Players have been constantly told “change your behaviour” in regard to tackle height for the last three years but according to rugby’s most famous referee too many are still not getting the message and the consequences can be immensely dangerous.
Nigel Owens, widely admired as the best referee in the game before he retired internationally in 2020 after taking charge of his 100th test, says he is struggling to understand incidents such as England prop Charlie Ewels smashing into the head of Ireland’s James Ryan last Saturday.
“The disappointing thing is that we’re still seeing these sort of dangerous, upright tackles,” Owens told Reuters in an interview.
“Sometimes you make a tackle and you get it wrong, things do happen, but everybody should know now that if you go in high you are putting yourself and the opposition player at risk of injury and you are probably going to get a card, which most of the time will be red.”
The clamp down on high hits really took hold during the 2019 World Cup and one of the signs of progress is that few people these days tend to question it when such an incident is penalised with a red car.
England coach Eddie Jones said he had no issues with Saturday’s dismissal in the second minute as Ireland went on to win the Six Nations clash 32-15 and Ewels accepted it was dangerous during the disciplinary hearing that handed him a three-game ban.
Owens is clear where he thinks the responsibility lies in trying to remove such contact from a sport that is brutal enough with its legal hits and is facing something of a crisis in terms of concussion, both before and after playing careers.
“It’s not the game’s fault, it’s not the administrators’ fault and it’s not the referees’ fault – it is player behaviour that needs to change,” said Owens, who was speaking to Reuters in conjunction with William Hill.
“They have to lower their tackle and get a better technique and until they do that we are going to see incidents like this that can maybe lead to a history of concussions and maybe career-ending or life-changing injuries later on.
“People just need to understand that. There’s no point in debating whether it should be a 20-minute sin bin or an orange card or whatever, we need players to change and we need coaches to spend more time making them change, and everyone needs to buy into it.”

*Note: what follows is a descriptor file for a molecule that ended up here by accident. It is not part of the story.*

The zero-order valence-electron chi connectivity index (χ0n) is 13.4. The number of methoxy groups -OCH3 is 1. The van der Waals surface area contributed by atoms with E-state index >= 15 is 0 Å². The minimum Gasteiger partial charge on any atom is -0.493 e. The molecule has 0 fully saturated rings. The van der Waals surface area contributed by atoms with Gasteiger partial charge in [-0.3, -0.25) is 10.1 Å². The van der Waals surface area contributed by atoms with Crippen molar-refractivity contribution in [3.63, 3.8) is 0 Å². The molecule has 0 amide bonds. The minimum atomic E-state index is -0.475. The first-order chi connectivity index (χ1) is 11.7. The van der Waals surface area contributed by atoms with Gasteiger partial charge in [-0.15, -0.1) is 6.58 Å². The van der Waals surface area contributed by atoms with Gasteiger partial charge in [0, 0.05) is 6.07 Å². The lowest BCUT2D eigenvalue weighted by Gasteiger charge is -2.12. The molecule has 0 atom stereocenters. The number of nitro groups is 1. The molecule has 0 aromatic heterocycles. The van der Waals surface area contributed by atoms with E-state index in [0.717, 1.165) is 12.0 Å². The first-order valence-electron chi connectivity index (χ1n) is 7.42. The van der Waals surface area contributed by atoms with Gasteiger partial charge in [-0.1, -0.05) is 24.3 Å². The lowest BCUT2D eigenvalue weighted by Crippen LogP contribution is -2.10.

While coaches, commentators and pundits had no issue with Ewels’ red card, many at Twickenham showed their displeasure by booing the subsequent penalty kick from Ireland’s Johnny Sexton.
Owens dismissed that unusual behaviour as “part of the theatre” but agreed the game could do a better job at disseminating the process.
“It is strange that people sitting at home watching the game get all the communications and yet the person who pays 100 pounds ($131.20) plus and is creating that atmosphere in the stadium doesn’t really know what’s going on,” he said.
Owens was in slightly less forgiving mood when it came to refereeing of scrums in the Six Nations, which have been dogged by endless re-sets and penalties.
He had some sympathy for Jones, who complained that England were not allowed to gain the benefit of their scrum dominance, despite winning a series of penalties.
“Overall, the refereeing has been pretty tidy and we haven’t been looking at controversial decisions that have decided matches, but one of the areas that I think needs to be refereed better is the scrum,” he said.
“There is an important point here – it’s the players that need to change. It’s they who are slow setting up, they who are causing the collapses and the re-sets, but I do feel that referees need to be stronger with it.
“So if a team is really slow setting up, a free kick is there in the laws to be given. We haven’t really seen a Six Nations game this year where the scrum has been a potent theatre of attack because we haven’t seen any side getting real clear dominance because so there is so much instability.”